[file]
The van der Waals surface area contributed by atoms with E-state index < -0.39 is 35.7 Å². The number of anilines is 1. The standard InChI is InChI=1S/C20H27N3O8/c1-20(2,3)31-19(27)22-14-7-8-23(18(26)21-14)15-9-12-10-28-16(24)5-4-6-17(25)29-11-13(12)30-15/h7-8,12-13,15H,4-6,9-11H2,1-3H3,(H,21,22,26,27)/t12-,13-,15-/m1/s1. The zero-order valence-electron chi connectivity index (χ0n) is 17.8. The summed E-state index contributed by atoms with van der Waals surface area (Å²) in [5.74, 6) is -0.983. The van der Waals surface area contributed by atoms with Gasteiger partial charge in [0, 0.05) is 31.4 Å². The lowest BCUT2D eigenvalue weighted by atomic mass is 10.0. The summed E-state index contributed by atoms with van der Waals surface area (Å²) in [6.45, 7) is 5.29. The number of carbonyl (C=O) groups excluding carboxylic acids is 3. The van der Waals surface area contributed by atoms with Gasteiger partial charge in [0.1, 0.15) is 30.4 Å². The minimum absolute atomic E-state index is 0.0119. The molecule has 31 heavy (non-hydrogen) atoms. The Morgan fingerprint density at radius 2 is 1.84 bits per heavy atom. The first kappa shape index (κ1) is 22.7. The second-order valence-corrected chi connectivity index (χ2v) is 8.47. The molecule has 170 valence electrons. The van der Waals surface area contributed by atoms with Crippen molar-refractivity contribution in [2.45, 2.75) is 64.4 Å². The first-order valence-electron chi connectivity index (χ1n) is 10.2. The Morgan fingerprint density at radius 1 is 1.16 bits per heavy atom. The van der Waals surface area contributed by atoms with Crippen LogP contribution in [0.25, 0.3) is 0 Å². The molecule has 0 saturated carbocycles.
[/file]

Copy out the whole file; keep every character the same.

The van der Waals surface area contributed by atoms with E-state index < -0.39 is 35.7 Å². The number of anilines is 1. The standard InChI is InChI=1S/C20H27N3O8/c1-20(2,3)31-19(27)22-14-7-8-23(18(26)21-14)15-9-12-10-28-16(24)5-4-6-17(25)29-11-13(12)30-15/h7-8,12-13,15H,4-6,9-11H2,1-3H3,(H,21,22,26,27)/t12-,13-,15-/m1/s1. The zero-order valence-electron chi connectivity index (χ0n) is 17.8. The summed E-state index contributed by atoms with van der Waals surface area (Å²) in [5.74, 6) is -0.983. The van der Waals surface area contributed by atoms with Gasteiger partial charge in [0, 0.05) is 31.4 Å². The lowest BCUT2D eigenvalue weighted by atomic mass is 10.0. The summed E-state index contributed by atoms with van der Waals surface area (Å²) in [6.45, 7) is 5.29. The number of carbonyl (C=O) groups excluding carboxylic acids is 3. The van der Waals surface area contributed by atoms with Gasteiger partial charge in [0.1, 0.15) is 30.4 Å². The minimum absolute atomic E-state index is 0.0119. The molecule has 31 heavy (non-hydrogen) atoms. The Morgan fingerprint density at radius 2 is 1.84 bits per heavy atom. The first kappa shape index (κ1) is 22.7. The second-order valence-corrected chi connectivity index (χ2v) is 8.47. The molecule has 170 valence electrons. The van der Waals surface area contributed by atoms with Crippen molar-refractivity contribution in [2.45, 2.75) is 64.4 Å². The first-order valence-electron chi connectivity index (χ1n) is 10.2. The Morgan fingerprint density at radius 1 is 1.16 bits per heavy atom. The van der Waals surface area contributed by atoms with Crippen LogP contribution in [0.25, 0.3) is 0 Å². The molecule has 0 saturated carbocycles.